Congratulations to Dr. Gu and the entire team for their hard work!

A new paper accepted! An eye-tracking study on children’s reading skills.

We are very pleased that the paper “Exploring the Associations between Reading Skills and Eye Movements in Elementary Children’s Silent Sentence Reading” has been accepted for publication in Reading Psychology. Congratulations to Dr. Sunyoon Lee and co-authors! The purpose of this study was to investigate the associations between elementary students’ reading skills and their online reading (i.e., real-time reading) behaviors during silent sentence processing. The findings show that elementary children’s reading skills reliably predicted their eye movement behaviors. This is the first eye-tracking study published at Texas A&M University in the area of reading!

Use cellphone before bedtime? A newly accepted paper says “NO”!

Celebrating the good news with us! The paper “Nighttime cell phone use and sleep quality in young adults” was newly accepted in Sleep and Biological Rhythms. Young adults are particularly vulnerable to sleep disturbances related to their cell phone use (CPU). The purpose of this study was to test Sleep Displacement and Psychological Arousal theories of CPU-led sleep disruption in relation in a sample of university students.  The results showed that young adults who used cell phones before sleep and accessed emotionally charged content before going to bed were more likely to report trouble sleeping.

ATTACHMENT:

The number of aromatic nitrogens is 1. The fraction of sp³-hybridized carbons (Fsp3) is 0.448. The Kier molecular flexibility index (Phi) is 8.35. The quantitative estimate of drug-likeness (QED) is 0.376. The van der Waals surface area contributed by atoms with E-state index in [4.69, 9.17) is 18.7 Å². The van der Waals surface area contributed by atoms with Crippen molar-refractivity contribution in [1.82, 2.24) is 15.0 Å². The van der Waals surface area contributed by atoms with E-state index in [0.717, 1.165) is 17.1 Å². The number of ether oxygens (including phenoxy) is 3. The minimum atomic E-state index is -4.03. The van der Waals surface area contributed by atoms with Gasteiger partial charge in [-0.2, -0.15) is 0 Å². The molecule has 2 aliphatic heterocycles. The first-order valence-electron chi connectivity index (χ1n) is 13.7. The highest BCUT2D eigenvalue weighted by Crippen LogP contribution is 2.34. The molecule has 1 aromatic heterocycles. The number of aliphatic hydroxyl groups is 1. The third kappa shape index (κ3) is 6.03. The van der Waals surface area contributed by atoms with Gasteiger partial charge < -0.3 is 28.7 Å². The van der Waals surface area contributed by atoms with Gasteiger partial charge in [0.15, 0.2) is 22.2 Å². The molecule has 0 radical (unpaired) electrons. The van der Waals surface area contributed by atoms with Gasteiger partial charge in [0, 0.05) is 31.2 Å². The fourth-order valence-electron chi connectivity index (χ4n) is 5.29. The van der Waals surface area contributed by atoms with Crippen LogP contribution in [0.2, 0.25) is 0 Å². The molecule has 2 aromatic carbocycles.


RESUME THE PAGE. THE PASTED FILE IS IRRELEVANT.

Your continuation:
Do you have a habit of checking your phone before going to bed? Check out this paper


Problem solved! A new publication

Good news! The paper “Moments of Insight in Problem-Solving Relate to Bodily Arousal” was published in Creative Behavior. Since most prior work has focused on examining the cognitive side of problem-solving, there is more to explore on the physiological side, including skin conductance. The paper is among few studies of examining skin conductance reactivity  to the moment participants solved three different types of problems. Results suggest that physiological response to problem-solving is dependent on the type of problem and the amount of challenge it poses to an individual. This paper was a collaboration with the College of Engineering and Architecture!

The copy of the paper can be found in our publication section! Feel free to check it out!

New publications! Feasibility of using a biofeedback device in mindfulness training

We are delighted to announce that one of our new research papers was accepted and published in Pilot and Feasibility Studies. Congratulations to Drs Brenna Lin and Christopher Prickett. Stress can negatively impact an individual’s health and well-being and high levels of stress are noted to exist among college students today. In the present pilot study, we assessed the feasibility of using a real-time respiratory-based biofeedback device in preparation for a larger study using a randomized controlled trial design. The study’s main aims were to assess device-adherence and collaboration with the company that develops and sells the device.

Are you curious about the effectiveness of wearable biofeedback devices?  A copy of the paper can be found in our publication section!